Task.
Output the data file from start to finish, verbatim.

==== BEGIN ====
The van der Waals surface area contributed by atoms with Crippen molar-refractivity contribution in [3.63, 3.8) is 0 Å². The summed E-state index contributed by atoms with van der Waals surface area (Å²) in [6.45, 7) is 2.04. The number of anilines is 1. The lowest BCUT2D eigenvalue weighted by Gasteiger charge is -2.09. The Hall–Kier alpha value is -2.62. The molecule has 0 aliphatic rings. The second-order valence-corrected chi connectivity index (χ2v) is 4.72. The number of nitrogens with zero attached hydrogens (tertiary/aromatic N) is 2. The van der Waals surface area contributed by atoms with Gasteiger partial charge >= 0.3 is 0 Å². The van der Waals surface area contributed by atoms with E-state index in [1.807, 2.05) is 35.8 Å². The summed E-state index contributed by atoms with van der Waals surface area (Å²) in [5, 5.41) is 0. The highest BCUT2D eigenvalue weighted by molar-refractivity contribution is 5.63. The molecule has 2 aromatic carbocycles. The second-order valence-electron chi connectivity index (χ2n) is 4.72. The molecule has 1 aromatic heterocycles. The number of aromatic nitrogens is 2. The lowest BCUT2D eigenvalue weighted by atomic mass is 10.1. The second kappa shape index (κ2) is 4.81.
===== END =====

The van der Waals surface area contributed by atoms with Crippen molar-refractivity contribution in [3.63, 3.8) is 0 Å². The summed E-state index contributed by atoms with van der Waals surface area (Å²) in [6.45, 7) is 2.04. The number of anilines is 1. The lowest BCUT2D eigenvalue weighted by Gasteiger charge is -2.09. The Hall–Kier alpha value is -2.62. The molecule has 0 aliphatic rings. The second-order valence-corrected chi connectivity index (χ2v) is 4.72. The number of nitrogens with zero attached hydrogens (tertiary/aromatic N) is 2. The van der Waals surface area contributed by atoms with Gasteiger partial charge >= 0.3 is 0 Å². The van der Waals surface area contributed by atoms with E-state index in [1.807, 2.05) is 35.8 Å². The summed E-state index contributed by atoms with van der Waals surface area (Å²) in [5, 5.41) is 0. The highest BCUT2D eigenvalue weighted by molar-refractivity contribution is 5.63. The molecule has 2 aromatic carbocycles. The second-order valence-electron chi connectivity index (χ2n) is 4.72. The molecule has 1 aromatic heterocycles. The number of aromatic nitrogens is 2. The lowest BCUT2D eigenvalue weighted by atomic mass is 10.1. The second kappa shape index (κ2) is 4.81.